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Tuesday, 14 May 2019

A Visit to Delft…

© Photograph Copyright Wil Harvey

When BWTAS Chairman Wil Harvey was visiting the Netherlands, he of course kept his eye open for any interesting water towers. The above tower was spotted in Delft and convieniently it had a plaque on it, informing us that this Watertoren was built in 1895 and contained 600,000 litres (132,000 gallons). It gave the architect as M.A.C. Hartman.

Further investigation located this tower in the center of Delft at 52.01677,4.35112 and it's up for sale for € 675,000! The tower was converted in 2008 to provide a multifunctional, hospitality and conference space of approximately 300 m2 (3,230 sq ft) that may be hired: http://dewatertoren.eu/

The tower 29 m (95 ft.) high and 11 m (36 ft.) in diameter, was commissioned by the municipal water supply company and built by Delft contractor G.B. Luken. One of the most interesting aspects of this tower, is that it contained an Intze 2 type tank, with a double-curved bottom, formed from curved, riveted steel plates.

Diagram of an Intze 2 tank from Wikipedia
By Uwe Barghaan, SVG version by Zirguezi - Own work, CC BY 3.0, Link

The tank in the Delft tower has a cylindrical shaft in the middle, so that the round penthouse on the tower roof may be accessed by a twisting steel staircase. The load-bearing masonry tower incorporates iron beams and also has some decorative wrought-iron work. The roof is of concrete reinforced by iron I-beams.

In 1908 the tower was given a concrete intermediate floor. A pump house, in the same style as the water tower, was added in 1918–1919 along with an underground reservoir of around 2,000 m3 (440,000 gals.).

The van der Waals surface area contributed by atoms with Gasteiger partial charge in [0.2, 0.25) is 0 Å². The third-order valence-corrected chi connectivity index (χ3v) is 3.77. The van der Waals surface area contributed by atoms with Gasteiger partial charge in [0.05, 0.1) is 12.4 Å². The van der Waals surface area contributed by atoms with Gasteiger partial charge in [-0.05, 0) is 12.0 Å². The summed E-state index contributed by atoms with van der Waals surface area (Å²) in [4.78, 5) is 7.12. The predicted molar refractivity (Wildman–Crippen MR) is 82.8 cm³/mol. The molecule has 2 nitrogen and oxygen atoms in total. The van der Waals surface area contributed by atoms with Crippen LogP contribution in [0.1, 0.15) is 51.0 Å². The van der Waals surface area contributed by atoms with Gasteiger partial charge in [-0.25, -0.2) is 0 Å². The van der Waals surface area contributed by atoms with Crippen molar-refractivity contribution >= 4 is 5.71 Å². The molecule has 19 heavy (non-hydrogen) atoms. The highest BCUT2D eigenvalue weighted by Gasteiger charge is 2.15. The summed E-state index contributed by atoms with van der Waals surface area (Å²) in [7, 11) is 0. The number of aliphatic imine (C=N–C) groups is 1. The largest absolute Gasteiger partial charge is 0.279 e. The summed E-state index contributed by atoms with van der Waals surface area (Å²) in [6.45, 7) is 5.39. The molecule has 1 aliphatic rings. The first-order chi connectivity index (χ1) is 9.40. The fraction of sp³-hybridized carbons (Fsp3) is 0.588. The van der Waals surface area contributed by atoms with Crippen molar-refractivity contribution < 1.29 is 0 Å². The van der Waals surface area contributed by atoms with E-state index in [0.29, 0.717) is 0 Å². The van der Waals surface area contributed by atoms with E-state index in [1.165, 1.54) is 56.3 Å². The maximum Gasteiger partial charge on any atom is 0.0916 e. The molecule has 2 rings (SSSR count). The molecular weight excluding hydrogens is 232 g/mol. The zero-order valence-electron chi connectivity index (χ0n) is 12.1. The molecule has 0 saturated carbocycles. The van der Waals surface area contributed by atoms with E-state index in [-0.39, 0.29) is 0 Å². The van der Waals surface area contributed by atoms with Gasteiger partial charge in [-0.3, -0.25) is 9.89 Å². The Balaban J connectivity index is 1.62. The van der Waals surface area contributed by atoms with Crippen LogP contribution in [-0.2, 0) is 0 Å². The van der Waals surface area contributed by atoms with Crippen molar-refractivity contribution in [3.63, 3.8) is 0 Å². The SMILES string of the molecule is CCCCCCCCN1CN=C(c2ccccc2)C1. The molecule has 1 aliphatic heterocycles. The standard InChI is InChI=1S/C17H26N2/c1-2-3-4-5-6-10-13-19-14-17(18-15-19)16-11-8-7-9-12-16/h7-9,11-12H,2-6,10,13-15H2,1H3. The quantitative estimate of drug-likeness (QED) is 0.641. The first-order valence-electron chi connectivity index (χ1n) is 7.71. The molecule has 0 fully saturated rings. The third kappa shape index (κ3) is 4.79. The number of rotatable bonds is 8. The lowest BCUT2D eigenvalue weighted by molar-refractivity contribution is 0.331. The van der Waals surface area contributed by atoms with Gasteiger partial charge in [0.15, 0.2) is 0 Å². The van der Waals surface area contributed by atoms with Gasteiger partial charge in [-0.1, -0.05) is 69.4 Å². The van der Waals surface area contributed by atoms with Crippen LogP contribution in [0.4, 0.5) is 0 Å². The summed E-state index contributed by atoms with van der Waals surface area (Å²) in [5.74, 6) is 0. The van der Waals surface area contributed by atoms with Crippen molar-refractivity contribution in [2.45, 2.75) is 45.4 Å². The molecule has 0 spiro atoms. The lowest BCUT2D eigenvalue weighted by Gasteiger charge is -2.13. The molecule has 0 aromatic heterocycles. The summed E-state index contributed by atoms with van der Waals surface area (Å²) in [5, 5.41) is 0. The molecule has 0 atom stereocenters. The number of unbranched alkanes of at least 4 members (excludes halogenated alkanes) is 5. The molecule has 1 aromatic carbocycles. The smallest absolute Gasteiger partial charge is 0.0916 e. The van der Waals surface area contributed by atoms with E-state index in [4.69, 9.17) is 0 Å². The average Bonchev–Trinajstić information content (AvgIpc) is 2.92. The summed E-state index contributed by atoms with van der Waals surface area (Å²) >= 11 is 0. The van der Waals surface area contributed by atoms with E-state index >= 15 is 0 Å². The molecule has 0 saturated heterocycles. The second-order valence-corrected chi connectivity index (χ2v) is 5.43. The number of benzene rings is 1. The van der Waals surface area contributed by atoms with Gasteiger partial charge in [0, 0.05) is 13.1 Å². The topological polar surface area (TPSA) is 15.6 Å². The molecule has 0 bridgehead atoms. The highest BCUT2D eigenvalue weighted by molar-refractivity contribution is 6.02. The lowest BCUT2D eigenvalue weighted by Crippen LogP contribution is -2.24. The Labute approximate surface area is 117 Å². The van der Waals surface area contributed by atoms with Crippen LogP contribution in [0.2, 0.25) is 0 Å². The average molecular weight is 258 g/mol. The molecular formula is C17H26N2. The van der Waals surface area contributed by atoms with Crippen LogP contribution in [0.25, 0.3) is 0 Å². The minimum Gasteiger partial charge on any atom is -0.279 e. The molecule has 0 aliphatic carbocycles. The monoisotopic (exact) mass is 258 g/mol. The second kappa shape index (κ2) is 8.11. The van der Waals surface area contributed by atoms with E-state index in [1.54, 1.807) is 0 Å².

While researching this tower, I delved into our archives and found this image of a nearby water tower:

Rijndijk water tower © Copyright Peter Loosely

The above photograph was one from the collection of photographs kindly donated to BWTAS by Peter Loosely (A Water Tower Windfall!!).

This later water tower, stands on the Rijswijk border with Delft, in the hamlet of Het Haantje at 52.02446,4.34603. This tower was constructed in 1911 for the municipality of Hof van Delft (abolished in 1920) for the supply of water to Hof van Delft and part of Rijswijk. The tower was designed by architect N. Biezeveld and is constructed in reinforced concrete. The tower is approximately 29·3 meters (96 feet) high and contains a 200 m3 (44,000 gal.) tank. Beneath the tank we can see the cylindrical shaft in an openwork, tapered support structure. What is not shown in the photograph, is that beneath this, is a square substructure that measures approximately 7·5 by 7·5 m (24½ × 24½ ft.) with a height of 5·5 m (16½ ft.).

The tower is no longer in service and the municipality of Rijswijk granted a permit to convert it into a residential home, in October 2008. The owner elected to only convert the lower substructure, preserving much of the water tower, including pipework. Conversion and renovation started in August 2009.

And finally, yet another water tower in the vicinity:

Image from Google Maps Street View, August 2014

This small iron ‘water tower’ in Rijswijk is located at 52.0405,4.29256. This iron box on legs, originally stood at a greenhouse horticulture company, to provide water to the crops in the greenhouses. Now it is retained as a monument.

Ferrers

Wednesday, 2 January 2019

Saturday, January 19th 2019 @ 10:30 a.m.


BWTAS Planning Meeting !


The BWTAS committee are meeting in January to plan the year ahead and members are most welcome to join us. We will be meeting at the Wenhaston Village Hall Café, that is on the corner of Hall Road & Narrow Way, Wenhaston, IP19 9EQ. Post meeting, we plan to adjourn to the Star Inn (⅓rd mile down the road) for lunch. This is where the society was formed in May 2006. It would be really nice to see members, or if you haven't yet joined, come along and sign up — it's only £5 for life membership and perhaps pick up a mug or book and save P&P. If you cannot make it in person, but have any ideas that you would like us to explore, then please e-mail us at bwtas@hotmail.co.uk. Unfortunately, due to security, it is almost impossible to visit a working water tower.

Wil Harvey
Chairman